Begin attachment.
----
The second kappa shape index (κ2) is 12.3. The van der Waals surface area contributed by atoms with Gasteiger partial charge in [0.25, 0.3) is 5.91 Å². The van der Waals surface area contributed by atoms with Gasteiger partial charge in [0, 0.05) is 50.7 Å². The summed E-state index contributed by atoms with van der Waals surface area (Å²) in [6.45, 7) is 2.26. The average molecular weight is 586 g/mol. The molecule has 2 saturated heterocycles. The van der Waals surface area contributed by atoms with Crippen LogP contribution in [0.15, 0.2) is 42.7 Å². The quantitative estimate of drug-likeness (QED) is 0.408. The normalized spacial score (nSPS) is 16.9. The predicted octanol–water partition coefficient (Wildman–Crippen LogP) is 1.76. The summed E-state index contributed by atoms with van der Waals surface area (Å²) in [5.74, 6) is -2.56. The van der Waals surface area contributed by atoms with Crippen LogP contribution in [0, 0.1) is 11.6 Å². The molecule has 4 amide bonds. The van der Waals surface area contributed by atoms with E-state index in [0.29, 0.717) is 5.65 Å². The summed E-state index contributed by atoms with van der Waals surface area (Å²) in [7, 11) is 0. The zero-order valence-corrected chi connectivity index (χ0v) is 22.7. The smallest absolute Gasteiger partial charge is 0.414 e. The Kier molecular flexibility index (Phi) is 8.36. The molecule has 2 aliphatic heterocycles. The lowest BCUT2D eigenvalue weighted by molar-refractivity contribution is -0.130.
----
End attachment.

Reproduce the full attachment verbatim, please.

The second kappa shape index (κ2) is 12.3. The van der Waals surface area contributed by atoms with Gasteiger partial charge in [0.25, 0.3) is 5.91 Å². The van der Waals surface area contributed by atoms with Gasteiger partial charge in [0, 0.05) is 50.7 Å². The summed E-state index contributed by atoms with van der Waals surface area (Å²) in [6.45, 7) is 2.26. The average molecular weight is 586 g/mol. The molecule has 2 saturated heterocycles. The van der Waals surface area contributed by atoms with Crippen LogP contribution in [0.15, 0.2) is 42.7 Å². The quantitative estimate of drug-likeness (QED) is 0.408. The normalized spacial score (nSPS) is 16.9. The predicted octanol–water partition coefficient (Wildman–Crippen LogP) is 1.76. The summed E-state index contributed by atoms with van der Waals surface area (Å²) in [5.74, 6) is -2.56. The van der Waals surface area contributed by atoms with Crippen LogP contribution in [0, 0.1) is 11.6 Å². The molecule has 4 amide bonds. The van der Waals surface area contributed by atoms with E-state index in [0.29, 0.717) is 5.65 Å². The summed E-state index contributed by atoms with van der Waals surface area (Å²) in [7, 11) is 0. The zero-order valence-corrected chi connectivity index (χ0v) is 22.7. The smallest absolute Gasteiger partial charge is 0.414 e. The Kier molecular flexibility index (Phi) is 8.36. The molecule has 2 aliphatic heterocycles. The lowest BCUT2D eigenvalue weighted by molar-refractivity contribution is -0.130.